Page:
In general, the program classes are offered in person, at the UCF Sanford/Lake Mary campus. The program faculty try to schedule all courses two days per week (all day) so that students have three days to schedule hours for their practicum and internship experiences.
No, students are expected to complete the program with their cohort at the Sanford/Lake Mary Campus.
Full-time students complete the program in two calendar years (e.g., August 2021 – August 2023). We do not admit part-time students. On occasion, when warranted by emergencies or other personal circumstances, students may be eligible to take a leave of absence or reduce their course load. However, we do not admit students with the option to take courses part-time and extend their time to graduate. In addition to the fall and spring semesters, full-time enrollment for pre-licensure track students includes summer during both years.
Financial Aid for applied masters programs is limited. To learn about financial aid, go to www.graduate.ucf.edu.
Most of the students admitted to the program do have undergraduate degrees in psychology. However, we sometimes admit students with degrees in other areas. The key is preparation in psychology. To be a competitive, we require that applicants have at least 15 credit hours of psychology coursework. Further, completion of courses in abnormal psychology and research methods and/or statistics is strongly recommended. Other recommended courses include clinical psychology, developmental psychology, personality theories, physiological psychology, and psychology of diversity.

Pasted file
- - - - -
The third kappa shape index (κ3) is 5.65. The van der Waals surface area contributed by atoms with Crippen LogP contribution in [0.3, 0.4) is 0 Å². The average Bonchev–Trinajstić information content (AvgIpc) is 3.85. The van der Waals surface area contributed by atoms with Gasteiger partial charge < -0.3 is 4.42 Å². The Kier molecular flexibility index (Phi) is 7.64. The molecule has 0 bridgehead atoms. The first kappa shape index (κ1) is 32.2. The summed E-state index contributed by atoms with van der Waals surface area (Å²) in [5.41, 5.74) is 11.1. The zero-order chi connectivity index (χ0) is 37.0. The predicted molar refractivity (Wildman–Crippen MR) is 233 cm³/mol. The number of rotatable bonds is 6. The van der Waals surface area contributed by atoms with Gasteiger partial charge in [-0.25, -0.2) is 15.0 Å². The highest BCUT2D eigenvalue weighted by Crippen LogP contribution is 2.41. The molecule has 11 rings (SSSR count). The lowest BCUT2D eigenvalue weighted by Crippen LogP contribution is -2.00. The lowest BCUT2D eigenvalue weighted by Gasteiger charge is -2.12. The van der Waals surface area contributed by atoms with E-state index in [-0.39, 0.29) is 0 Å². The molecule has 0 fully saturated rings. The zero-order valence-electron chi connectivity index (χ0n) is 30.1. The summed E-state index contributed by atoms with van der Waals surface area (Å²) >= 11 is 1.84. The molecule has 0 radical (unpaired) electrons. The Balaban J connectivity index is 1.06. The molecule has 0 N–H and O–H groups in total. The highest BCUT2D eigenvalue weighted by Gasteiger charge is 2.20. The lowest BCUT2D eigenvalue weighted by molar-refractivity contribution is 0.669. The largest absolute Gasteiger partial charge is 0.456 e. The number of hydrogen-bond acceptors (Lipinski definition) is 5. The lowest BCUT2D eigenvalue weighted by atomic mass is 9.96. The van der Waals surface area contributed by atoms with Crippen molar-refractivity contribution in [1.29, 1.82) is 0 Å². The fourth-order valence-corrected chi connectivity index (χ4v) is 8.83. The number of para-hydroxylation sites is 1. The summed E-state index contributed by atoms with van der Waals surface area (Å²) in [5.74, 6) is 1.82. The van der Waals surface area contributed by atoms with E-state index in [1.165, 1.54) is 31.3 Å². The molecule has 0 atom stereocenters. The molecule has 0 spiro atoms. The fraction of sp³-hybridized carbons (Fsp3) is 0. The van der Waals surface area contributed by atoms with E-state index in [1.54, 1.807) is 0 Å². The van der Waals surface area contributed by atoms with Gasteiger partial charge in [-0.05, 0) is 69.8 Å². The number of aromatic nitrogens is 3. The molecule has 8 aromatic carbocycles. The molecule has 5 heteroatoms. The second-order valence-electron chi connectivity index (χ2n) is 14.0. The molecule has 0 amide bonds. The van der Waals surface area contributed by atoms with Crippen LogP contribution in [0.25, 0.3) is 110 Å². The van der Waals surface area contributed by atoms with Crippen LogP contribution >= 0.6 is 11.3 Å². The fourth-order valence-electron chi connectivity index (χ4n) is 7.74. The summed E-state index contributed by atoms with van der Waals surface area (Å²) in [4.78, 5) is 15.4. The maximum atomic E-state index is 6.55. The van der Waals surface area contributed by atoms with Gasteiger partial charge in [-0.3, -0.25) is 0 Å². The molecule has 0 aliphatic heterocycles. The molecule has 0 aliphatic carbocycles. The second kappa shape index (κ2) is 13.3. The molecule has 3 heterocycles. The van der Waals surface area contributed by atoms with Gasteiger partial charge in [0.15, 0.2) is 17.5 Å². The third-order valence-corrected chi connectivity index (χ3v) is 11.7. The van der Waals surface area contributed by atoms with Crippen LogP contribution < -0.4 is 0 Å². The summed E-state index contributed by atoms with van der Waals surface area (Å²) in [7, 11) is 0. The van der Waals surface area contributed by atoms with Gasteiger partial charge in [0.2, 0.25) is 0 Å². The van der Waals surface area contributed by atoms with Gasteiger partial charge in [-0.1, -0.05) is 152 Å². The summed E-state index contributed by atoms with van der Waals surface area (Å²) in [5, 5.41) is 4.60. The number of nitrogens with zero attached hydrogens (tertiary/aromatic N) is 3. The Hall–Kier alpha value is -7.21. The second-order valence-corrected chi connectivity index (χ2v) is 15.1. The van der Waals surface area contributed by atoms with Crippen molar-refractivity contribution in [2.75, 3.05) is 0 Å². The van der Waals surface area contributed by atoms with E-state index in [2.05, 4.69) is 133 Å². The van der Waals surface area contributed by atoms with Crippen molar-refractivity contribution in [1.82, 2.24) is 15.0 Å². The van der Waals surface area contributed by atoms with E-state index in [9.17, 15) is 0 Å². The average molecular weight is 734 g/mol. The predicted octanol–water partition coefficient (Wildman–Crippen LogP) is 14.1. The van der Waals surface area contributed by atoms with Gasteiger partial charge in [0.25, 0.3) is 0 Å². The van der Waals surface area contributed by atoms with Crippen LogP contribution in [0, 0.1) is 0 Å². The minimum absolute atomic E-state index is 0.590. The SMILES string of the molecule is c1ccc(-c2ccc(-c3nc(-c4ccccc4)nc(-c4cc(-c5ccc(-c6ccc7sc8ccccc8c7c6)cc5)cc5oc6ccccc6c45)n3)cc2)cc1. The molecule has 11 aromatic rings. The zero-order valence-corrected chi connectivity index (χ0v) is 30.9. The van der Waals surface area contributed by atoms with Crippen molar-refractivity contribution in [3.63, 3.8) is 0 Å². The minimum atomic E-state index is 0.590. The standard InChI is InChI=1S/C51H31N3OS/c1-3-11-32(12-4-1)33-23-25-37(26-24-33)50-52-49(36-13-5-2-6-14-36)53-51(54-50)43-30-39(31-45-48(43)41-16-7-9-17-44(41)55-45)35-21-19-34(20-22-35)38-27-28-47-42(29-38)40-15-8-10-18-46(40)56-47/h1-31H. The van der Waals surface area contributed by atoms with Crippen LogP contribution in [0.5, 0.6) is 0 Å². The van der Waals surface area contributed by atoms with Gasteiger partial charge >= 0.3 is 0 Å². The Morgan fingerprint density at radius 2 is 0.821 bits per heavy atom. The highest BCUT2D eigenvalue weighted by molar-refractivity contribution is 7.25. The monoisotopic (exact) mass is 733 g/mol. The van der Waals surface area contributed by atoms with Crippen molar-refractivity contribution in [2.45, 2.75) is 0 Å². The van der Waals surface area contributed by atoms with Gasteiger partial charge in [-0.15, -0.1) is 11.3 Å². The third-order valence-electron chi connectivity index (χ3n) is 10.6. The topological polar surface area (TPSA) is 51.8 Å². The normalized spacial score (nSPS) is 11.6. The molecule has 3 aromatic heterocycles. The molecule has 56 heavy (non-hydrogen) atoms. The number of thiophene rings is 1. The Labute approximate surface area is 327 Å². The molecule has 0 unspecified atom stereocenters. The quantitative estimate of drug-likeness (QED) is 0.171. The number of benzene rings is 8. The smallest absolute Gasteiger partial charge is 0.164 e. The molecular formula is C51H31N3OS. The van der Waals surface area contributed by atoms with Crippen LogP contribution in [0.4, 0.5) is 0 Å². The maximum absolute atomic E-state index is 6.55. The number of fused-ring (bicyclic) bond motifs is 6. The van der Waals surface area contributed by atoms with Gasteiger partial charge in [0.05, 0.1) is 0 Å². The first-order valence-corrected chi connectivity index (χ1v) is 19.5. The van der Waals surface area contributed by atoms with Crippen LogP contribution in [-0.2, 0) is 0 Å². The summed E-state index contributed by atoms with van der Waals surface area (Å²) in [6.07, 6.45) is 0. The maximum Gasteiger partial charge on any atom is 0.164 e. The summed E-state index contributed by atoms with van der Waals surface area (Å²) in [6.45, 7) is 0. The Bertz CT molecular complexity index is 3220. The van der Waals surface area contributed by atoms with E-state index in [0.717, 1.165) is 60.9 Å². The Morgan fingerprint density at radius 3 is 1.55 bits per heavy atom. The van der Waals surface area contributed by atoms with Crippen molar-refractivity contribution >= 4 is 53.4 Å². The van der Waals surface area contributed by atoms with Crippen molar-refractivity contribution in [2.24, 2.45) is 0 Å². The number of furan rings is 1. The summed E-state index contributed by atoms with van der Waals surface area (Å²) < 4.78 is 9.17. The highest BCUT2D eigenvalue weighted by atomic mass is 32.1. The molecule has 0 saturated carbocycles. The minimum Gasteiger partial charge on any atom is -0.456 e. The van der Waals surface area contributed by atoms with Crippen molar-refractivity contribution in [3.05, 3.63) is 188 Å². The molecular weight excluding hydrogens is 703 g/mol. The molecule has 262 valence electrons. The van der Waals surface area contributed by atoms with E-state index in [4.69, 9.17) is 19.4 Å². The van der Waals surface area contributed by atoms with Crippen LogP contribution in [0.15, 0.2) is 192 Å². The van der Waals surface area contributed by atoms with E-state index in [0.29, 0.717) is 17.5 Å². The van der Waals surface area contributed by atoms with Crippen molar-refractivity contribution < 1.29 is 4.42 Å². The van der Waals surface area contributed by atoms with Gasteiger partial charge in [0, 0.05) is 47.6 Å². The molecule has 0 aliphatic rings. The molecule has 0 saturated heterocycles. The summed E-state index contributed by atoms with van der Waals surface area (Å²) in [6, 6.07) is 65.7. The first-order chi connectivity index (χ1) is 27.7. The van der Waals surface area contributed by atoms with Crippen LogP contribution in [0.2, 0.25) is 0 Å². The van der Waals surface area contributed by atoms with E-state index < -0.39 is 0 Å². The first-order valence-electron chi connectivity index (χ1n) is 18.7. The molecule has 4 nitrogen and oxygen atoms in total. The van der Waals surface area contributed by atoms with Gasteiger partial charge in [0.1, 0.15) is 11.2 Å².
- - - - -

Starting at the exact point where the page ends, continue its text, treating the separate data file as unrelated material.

Based on the policies set by the College of Graduate Studies at UCF, the minimum GPA is 3.0 out of 4.0 for the last 60 hours of your degree work. Competitive students typically present with a GPA much higher than this minimum.